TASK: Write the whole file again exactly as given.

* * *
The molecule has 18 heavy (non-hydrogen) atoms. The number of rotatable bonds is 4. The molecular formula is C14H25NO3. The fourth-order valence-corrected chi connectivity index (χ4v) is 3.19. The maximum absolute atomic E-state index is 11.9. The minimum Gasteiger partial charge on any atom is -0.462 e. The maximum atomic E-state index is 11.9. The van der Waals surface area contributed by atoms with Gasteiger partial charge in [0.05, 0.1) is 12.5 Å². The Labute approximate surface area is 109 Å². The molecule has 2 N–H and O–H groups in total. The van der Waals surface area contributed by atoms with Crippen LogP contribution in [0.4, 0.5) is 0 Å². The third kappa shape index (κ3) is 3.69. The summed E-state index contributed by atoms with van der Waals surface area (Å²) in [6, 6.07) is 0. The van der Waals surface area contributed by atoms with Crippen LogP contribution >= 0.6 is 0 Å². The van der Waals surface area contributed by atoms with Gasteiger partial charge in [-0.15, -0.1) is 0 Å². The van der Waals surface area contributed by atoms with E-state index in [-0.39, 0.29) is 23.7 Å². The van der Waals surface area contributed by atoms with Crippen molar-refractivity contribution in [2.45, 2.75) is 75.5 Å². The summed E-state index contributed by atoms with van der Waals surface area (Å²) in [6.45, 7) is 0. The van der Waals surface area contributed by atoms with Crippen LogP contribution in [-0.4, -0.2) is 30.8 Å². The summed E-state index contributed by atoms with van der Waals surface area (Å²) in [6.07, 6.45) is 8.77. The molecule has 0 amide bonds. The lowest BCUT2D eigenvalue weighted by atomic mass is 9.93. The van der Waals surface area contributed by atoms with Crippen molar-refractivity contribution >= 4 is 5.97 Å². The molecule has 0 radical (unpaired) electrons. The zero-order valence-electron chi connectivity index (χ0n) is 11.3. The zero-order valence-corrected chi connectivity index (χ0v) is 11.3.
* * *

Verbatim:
The molecule has 18 heavy (non-hydrogen) atoms. The number of rotatable bonds is 4. The molecular formula is C14H25NO3. The fourth-order valence-corrected chi connectivity index (χ4v) is 3.19. The maximum absolute atomic E-state index is 11.9. The minimum Gasteiger partial charge on any atom is -0.462 e. The maximum atomic E-state index is 11.9. The van der Waals surface area contributed by atoms with Gasteiger partial charge in [0.05, 0.1) is 12.5 Å². The Labute approximate surface area is 109 Å². The molecule has 2 N–H and O–H groups in total. The van der Waals surface area contributed by atoms with Crippen LogP contribution in [0.4, 0.5) is 0 Å². The third kappa shape index (κ3) is 3.69. The summed E-state index contributed by atoms with van der Waals surface area (Å²) in [6, 6.07) is 0. The van der Waals surface area contributed by atoms with Crippen LogP contribution >= 0.6 is 0 Å². The van der Waals surface area contributed by atoms with Gasteiger partial charge in [-0.15, -0.1) is 0 Å². The van der Waals surface area contributed by atoms with E-state index in [-0.39, 0.29) is 23.7 Å². The van der Waals surface area contributed by atoms with Crippen molar-refractivity contribution in [2.45, 2.75) is 75.5 Å². The summed E-state index contributed by atoms with van der Waals surface area (Å²) in [6.45, 7) is 0. The van der Waals surface area contributed by atoms with Crippen LogP contribution in [-0.4, -0.2) is 30.8 Å². The summed E-state index contributed by atoms with van der Waals surface area (Å²) in [6.07, 6.45) is 8.77. The molecule has 0 amide bonds. The lowest BCUT2D eigenvalue weighted by atomic mass is 9.93. The van der Waals surface area contributed by atoms with Crippen molar-refractivity contribution >= 4 is 5.97 Å². The molecule has 0 radical (unpaired) electrons. The zero-order valence-electron chi connectivity index (χ0n) is 11.3. The zero-order valence-corrected chi connectivity index (χ0v) is 11.3.